Theorem $:$

Let $R$ be an integral domain such that $R$ is Noetherian, integrally closed and every non-zero prime ideal of $R$ is maximal with quotient field $K.$ Then every non-zero prime ideal of $R$ is invertible.

Proof $:$

Consider a non-zero prime ideal $P$ of $R.$ Let us consider the $P' = \{ x \in K : xP \subseteq R \}.$ Then I know that $P' \supsetneq R.$ So $\exists y \in P' \setminus R.$ Let $x$ be any non-zero element of $P.$

Then $P= RP \subset P'P \subset R.$ So either $P'P=P'$ or $P'P=R.$ If $P'P=P$ then $(P')^n P = P,\ \text {for all}\ n \geq 1.$ Then $xy^n \in P$ for all $n \geq 1.$ But then $x R[y] \subseteq R.$ Then $x R[y]$ is an ideal of $R.$ Since $R$ is Noetherian so $x R[y]$ is finitely generated. Let $x R[y]$ is generated by $a_1,a_2, \cdots ,a_n.$ Then $R[y]$ is generated by $x^{-1}a_1,x^{-1}a_2, \cdots , x^{-1} a_n.$ But then $y$ is integral over $R,$ a contradiction to the fact that $R$ is integrally closed. So $P'P \neq P.$ Therefore $P'P = R.$ So $P$ is invertible, as required.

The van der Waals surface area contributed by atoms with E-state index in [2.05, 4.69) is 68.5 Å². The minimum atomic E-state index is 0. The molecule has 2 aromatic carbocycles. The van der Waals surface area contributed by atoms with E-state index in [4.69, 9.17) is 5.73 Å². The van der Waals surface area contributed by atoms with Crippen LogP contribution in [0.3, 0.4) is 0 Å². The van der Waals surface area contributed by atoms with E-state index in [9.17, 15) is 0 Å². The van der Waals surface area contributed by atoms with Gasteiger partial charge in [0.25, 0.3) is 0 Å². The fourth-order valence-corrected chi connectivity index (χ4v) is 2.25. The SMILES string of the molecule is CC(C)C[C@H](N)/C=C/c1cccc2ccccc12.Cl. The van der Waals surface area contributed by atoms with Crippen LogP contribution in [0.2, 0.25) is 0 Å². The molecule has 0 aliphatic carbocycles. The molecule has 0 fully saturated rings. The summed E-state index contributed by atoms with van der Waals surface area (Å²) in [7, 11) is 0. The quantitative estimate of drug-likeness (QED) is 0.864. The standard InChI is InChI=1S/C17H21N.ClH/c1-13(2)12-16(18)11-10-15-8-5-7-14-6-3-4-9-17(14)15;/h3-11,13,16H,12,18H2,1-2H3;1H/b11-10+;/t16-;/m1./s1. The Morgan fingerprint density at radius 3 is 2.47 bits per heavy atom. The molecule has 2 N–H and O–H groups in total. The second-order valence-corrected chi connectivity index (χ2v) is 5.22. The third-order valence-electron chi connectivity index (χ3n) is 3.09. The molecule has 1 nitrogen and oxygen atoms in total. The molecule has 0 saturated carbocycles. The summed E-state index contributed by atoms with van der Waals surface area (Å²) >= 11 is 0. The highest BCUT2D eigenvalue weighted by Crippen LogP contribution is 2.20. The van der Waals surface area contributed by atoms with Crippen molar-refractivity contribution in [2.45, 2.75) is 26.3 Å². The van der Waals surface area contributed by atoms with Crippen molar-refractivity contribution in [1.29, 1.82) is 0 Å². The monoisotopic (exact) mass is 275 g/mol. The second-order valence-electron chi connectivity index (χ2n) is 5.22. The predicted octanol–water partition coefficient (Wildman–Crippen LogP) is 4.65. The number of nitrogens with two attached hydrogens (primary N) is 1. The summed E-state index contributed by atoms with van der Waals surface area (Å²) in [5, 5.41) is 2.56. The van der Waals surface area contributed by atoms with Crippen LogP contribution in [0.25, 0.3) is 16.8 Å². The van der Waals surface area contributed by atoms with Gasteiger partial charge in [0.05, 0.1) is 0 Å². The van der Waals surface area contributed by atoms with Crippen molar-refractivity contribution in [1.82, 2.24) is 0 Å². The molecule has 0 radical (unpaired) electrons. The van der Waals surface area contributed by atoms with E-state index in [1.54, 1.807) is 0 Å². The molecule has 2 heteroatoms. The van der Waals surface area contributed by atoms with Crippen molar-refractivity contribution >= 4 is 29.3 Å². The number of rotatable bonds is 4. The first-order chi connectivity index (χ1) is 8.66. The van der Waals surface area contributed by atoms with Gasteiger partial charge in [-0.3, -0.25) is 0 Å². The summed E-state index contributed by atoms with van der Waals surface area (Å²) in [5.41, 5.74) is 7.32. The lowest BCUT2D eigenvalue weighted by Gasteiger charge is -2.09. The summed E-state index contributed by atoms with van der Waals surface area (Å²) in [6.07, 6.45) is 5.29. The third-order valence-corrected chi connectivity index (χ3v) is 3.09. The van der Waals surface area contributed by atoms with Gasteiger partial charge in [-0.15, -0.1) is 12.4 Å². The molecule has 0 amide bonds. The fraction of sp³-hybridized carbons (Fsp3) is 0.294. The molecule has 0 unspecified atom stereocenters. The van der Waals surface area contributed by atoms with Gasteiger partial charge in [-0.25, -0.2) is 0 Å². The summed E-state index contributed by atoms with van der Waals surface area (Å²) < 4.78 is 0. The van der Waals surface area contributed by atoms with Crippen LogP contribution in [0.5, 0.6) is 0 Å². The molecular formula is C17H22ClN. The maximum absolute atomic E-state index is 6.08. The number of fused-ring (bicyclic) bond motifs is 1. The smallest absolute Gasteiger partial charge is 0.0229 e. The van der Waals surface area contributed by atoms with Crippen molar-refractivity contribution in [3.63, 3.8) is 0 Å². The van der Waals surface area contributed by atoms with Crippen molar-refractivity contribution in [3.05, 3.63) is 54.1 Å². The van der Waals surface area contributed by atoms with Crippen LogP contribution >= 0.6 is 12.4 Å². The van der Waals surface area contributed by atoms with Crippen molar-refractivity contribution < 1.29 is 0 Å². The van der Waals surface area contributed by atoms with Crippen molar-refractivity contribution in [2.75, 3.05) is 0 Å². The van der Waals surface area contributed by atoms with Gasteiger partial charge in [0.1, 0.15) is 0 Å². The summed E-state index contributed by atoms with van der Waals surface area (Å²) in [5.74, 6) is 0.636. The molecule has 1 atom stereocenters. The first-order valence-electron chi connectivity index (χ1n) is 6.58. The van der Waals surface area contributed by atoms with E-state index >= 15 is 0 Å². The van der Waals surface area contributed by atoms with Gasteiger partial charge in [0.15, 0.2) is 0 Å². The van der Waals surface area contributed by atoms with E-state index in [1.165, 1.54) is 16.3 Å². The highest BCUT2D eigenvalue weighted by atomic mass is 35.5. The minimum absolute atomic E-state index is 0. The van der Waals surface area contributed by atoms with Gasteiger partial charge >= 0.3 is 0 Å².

I can't understand the sentence in bold letters in the above proof. Would anybody please help me understanding this? Any help will be highly appreciated.

Thank you very much.


Since $R[y]$ is finitely generated over $R$ as a module, it is integral over $R$, so $y$ is integral over $R$.

  • $\begingroup$ How do I prove that? $\endgroup$ – Dbchatto67 Mar 15 at 16:27
  • $\begingroup$ I know that if $y$ is integral over $R$ then $R[y]$ is finitely generated. But how do I prove the reverse part? $\endgroup$ – Dbchatto67 Mar 15 at 16:34
  • $\begingroup$ @Dbchatto67 It's a classic result in commutative algebra. You should have seen it in your book, or during class. The proof is quite tricky. Click here for a proof. (Theorem 2.1.4) $\endgroup$ – Crostul Mar 15 at 16:37
  • $\begingroup$ Can you provide me some link at least where I can able to find this proof? Thank you very much. $\endgroup$ – Dbchatto67 Mar 15 at 16:38

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